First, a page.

The City’s Shelter Plus Care Housing Specialist works closely with the homeless outreach caseworker and caseworkers from other agencies to identify chronically homeless individuals and families.  People living in homeless encampments, chronically homeless individuals and those in shelters for more than six months are prioritized.

As of 10/26/22, 243 participants (196 households) are housed through the Shelter Plus Care program.  Of these, 46 households were newly housed this year. This program does not have an end date, so as long as the person continues to meet the requirements they can retain their Shelter Plus Care voucher. 

All Shelter Plus Care units must be inspected at move-in and annually, and this inspection is generally done by Code Enforcement.  Most are housed in Bangor, but some are in surrounding communities including Orono, Old Town, and Veazie. Housing can be anywhere within Penobscot County.


NARCAN Distribution

Grant funded Narcan (also referred to as naloxone) distribution that covers five counties: Penobscot, Piscataquis, Washington, Aroostook, and Hancock.

From July 1, 2022 – Oct 31, 2023:

  • Bangor Public Health and Community Services spent $1,215,199 and distributed 26,071 kits - 52,142 doses. (16,722 in Penobscot; 15,509 in Bangor) Narcan dropped from $47.50 per kit to $41.00 September 1, 2023.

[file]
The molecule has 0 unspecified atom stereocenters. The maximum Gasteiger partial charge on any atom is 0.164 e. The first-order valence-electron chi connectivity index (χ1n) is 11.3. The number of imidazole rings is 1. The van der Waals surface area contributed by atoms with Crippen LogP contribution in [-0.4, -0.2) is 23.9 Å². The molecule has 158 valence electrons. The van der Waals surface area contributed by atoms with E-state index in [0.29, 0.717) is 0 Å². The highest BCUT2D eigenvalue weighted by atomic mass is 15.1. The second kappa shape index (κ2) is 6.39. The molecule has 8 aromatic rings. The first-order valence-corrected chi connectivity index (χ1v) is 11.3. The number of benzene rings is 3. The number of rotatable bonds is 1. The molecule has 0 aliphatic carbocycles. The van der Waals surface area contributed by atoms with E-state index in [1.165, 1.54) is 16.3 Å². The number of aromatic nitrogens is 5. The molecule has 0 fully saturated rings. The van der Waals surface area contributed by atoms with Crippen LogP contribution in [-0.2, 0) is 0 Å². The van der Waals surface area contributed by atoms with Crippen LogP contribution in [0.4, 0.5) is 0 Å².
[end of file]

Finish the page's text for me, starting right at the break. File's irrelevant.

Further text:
• 800 reported reversals from 7.1.22 - 9.30.23 (729 in Penobscot County, 716 in Bangor)

  • 96 Total Tier 2 distributers  (44 in Penobscot County, 35 in Bangor)

From July 1, 2021 through October 31, 2022:

  • Bangor Public Health and Community Services spent $999,221 and distributed 16,390 kits – or 32,780 doses – of Narcan (8,484 in Penobscot County; 7,447 in Bangor). Note that the price of Narcan decreased during this period, from $75 per two-dose kit to $47.50 per two-dose kit
  • 986 REPORTED reversals through September 2022 (228 in Penobscot County; 116 in Bangor). It is estimated that as many as 75% of all overdoses are not reported.
  • 83 Tier 2 distributors total (38 in Penobscot County; 28 in Bangor)